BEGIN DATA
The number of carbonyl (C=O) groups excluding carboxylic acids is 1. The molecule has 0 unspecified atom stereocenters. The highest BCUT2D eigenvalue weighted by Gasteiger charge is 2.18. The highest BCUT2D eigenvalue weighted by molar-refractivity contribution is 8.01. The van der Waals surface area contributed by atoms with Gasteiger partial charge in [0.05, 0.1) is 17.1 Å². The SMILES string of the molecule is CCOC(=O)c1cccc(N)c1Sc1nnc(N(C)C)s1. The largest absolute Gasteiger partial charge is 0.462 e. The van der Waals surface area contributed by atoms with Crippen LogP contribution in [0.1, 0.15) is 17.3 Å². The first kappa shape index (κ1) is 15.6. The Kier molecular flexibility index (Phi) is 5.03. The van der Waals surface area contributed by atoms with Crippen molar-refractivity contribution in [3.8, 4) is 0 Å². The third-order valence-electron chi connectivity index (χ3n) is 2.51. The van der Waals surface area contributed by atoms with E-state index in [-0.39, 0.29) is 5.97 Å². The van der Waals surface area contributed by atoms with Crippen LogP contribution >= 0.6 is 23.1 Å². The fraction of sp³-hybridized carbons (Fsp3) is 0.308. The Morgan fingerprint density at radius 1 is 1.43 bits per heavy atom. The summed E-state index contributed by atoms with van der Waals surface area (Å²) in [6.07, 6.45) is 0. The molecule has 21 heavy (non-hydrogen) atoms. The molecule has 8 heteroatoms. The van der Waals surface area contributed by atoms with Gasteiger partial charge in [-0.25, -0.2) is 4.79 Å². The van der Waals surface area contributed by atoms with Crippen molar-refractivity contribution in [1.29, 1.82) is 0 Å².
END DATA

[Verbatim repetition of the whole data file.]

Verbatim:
The number of carbonyl (C=O) groups excluding carboxylic acids is 1. The molecule has 0 unspecified atom stereocenters. The highest BCUT2D eigenvalue weighted by Gasteiger charge is 2.18. The highest BCUT2D eigenvalue weighted by molar-refractivity contribution is 8.01. The van der Waals surface area contributed by atoms with Gasteiger partial charge in [0.05, 0.1) is 17.1 Å². The SMILES string of the molecule is CCOC(=O)c1cccc(N)c1Sc1nnc(N(C)C)s1. The largest absolute Gasteiger partial charge is 0.462 e. The van der Waals surface area contributed by atoms with Crippen LogP contribution in [0.1, 0.15) is 17.3 Å². The first kappa shape index (κ1) is 15.6. The Kier molecular flexibility index (Phi) is 5.03. The van der Waals surface area contributed by atoms with Crippen molar-refractivity contribution in [3.8, 4) is 0 Å². The third-order valence-electron chi connectivity index (χ3n) is 2.51. The van der Waals surface area contributed by atoms with E-state index in [-0.39, 0.29) is 5.97 Å². The van der Waals surface area contributed by atoms with Crippen LogP contribution >= 0.6 is 23.1 Å². The fraction of sp³-hybridized carbons (Fsp3) is 0.308. The Morgan fingerprint density at radius 1 is 1.43 bits per heavy atom. The summed E-state index contributed by atoms with van der Waals surface area (Å²) in [6.07, 6.45) is 0. The molecule has 21 heavy (non-hydrogen) atoms. The molecule has 8 heteroatoms. The van der Waals surface area contributed by atoms with Gasteiger partial charge in [-0.25, -0.2) is 4.79 Å². The van der Waals surface area contributed by atoms with Crippen molar-refractivity contribution in [1.29, 1.82) is 0 Å².